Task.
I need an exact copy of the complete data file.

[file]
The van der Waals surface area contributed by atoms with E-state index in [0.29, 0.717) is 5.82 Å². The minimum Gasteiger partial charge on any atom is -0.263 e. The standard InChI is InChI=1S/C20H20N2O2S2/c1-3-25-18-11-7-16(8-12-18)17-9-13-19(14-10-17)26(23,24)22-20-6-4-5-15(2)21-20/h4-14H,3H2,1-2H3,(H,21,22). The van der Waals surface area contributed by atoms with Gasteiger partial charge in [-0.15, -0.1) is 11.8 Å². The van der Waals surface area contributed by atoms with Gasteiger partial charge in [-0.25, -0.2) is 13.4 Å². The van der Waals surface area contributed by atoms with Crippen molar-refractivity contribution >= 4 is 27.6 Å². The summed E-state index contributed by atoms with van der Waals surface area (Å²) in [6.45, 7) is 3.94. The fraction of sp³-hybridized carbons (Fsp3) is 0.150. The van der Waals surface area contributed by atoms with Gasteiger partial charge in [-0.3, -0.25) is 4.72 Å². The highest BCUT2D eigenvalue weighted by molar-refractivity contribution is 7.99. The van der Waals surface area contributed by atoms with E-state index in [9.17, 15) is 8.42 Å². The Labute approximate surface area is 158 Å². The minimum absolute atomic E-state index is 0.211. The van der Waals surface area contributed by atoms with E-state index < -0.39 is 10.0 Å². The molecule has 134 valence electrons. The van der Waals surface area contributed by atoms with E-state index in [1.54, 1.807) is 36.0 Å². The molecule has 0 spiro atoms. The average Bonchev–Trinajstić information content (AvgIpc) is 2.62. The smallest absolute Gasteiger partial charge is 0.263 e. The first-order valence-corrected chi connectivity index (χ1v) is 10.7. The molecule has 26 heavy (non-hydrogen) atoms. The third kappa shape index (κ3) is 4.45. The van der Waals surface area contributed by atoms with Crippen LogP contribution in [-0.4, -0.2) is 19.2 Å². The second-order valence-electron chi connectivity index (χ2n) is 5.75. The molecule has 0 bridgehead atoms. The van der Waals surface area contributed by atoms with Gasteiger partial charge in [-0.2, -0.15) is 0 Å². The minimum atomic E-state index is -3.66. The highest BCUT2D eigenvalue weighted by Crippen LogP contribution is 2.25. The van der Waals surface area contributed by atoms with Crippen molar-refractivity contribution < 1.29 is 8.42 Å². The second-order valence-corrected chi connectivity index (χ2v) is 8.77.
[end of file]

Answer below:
The van der Waals surface area contributed by atoms with E-state index in [0.29, 0.717) is 5.82 Å². The minimum Gasteiger partial charge on any atom is -0.263 e. The standard InChI is InChI=1S/C20H20N2O2S2/c1-3-25-18-11-7-16(8-12-18)17-9-13-19(14-10-17)26(23,24)22-20-6-4-5-15(2)21-20/h4-14H,3H2,1-2H3,(H,21,22). The van der Waals surface area contributed by atoms with Gasteiger partial charge in [-0.15, -0.1) is 11.8 Å². The van der Waals surface area contributed by atoms with Gasteiger partial charge in [-0.25, -0.2) is 13.4 Å². The van der Waals surface area contributed by atoms with Crippen molar-refractivity contribution >= 4 is 27.6 Å². The summed E-state index contributed by atoms with van der Waals surface area (Å²) in [6.45, 7) is 3.94. The fraction of sp³-hybridized carbons (Fsp3) is 0.150. The van der Waals surface area contributed by atoms with Gasteiger partial charge in [-0.3, -0.25) is 4.72 Å². The highest BCUT2D eigenvalue weighted by molar-refractivity contribution is 7.99. The van der Waals surface area contributed by atoms with E-state index in [9.17, 15) is 8.42 Å². The Labute approximate surface area is 158 Å². The minimum absolute atomic E-state index is 0.211. The van der Waals surface area contributed by atoms with E-state index < -0.39 is 10.0 Å². The molecule has 134 valence electrons. The van der Waals surface area contributed by atoms with E-state index in [1.54, 1.807) is 36.0 Å². The molecule has 0 spiro atoms. The average Bonchev–Trinajstić information content (AvgIpc) is 2.62. The smallest absolute Gasteiger partial charge is 0.263 e. The first-order valence-corrected chi connectivity index (χ1v) is 10.7. The molecule has 26 heavy (non-hydrogen) atoms. The third kappa shape index (κ3) is 4.45. The van der Waals surface area contributed by atoms with Crippen LogP contribution in [-0.4, -0.2) is 19.2 Å². The second-order valence-electron chi connectivity index (χ2n) is 5.75. The molecule has 0 bridgehead atoms. The van der Waals surface area contributed by atoms with Gasteiger partial charge in [-0.2, -0.15) is 0 Å². The minimum atomic E-state index is -3.66. The highest BCUT2D eigenvalue weighted by Crippen LogP contribution is 2.25. The van der Waals surface area contributed by atoms with Crippen molar-refractivity contribution < 1.29 is 8.42 Å². The second-order valence-corrected chi connectivity index (χ2v) is 8.77.